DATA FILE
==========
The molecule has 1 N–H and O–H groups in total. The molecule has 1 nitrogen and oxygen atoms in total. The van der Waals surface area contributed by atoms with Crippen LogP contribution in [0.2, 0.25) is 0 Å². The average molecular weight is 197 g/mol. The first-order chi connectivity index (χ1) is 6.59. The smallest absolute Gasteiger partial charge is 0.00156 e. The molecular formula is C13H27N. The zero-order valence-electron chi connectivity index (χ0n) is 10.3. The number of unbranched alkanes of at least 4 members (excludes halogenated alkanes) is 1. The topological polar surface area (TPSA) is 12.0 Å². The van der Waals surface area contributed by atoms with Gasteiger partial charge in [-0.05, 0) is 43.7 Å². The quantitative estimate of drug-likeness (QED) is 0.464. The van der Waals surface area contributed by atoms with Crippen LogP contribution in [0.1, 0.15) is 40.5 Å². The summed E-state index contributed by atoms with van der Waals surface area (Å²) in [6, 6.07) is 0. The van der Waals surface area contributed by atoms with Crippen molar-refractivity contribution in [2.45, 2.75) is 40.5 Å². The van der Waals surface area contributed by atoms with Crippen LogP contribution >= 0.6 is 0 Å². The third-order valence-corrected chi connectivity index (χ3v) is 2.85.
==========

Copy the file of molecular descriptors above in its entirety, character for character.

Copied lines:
The molecule has 1 N–H and O–H groups in total. The molecule has 1 nitrogen and oxygen atoms in total. The van der Waals surface area contributed by atoms with Crippen LogP contribution in [0.2, 0.25) is 0 Å². The average molecular weight is 197 g/mol. The first-order chi connectivity index (χ1) is 6.59. The smallest absolute Gasteiger partial charge is 0.00156 e. The molecular formula is C13H27N. The zero-order valence-electron chi connectivity index (χ0n) is 10.3. The number of unbranched alkanes of at least 4 members (excludes halogenated alkanes) is 1. The topological polar surface area (TPSA) is 12.0 Å². The van der Waals surface area contributed by atoms with Gasteiger partial charge in [-0.05, 0) is 43.7 Å². The quantitative estimate of drug-likeness (QED) is 0.464. The van der Waals surface area contributed by atoms with Crippen LogP contribution in [0.1, 0.15) is 40.5 Å². The summed E-state index contributed by atoms with van der Waals surface area (Å²) in [6, 6.07) is 0. The van der Waals surface area contributed by atoms with Crippen molar-refractivity contribution in [2.45, 2.75) is 40.5 Å². The van der Waals surface area contributed by atoms with Crippen LogP contribution >= 0.6 is 0 Å². The third-order valence-corrected chi connectivity index (χ3v) is 2.85.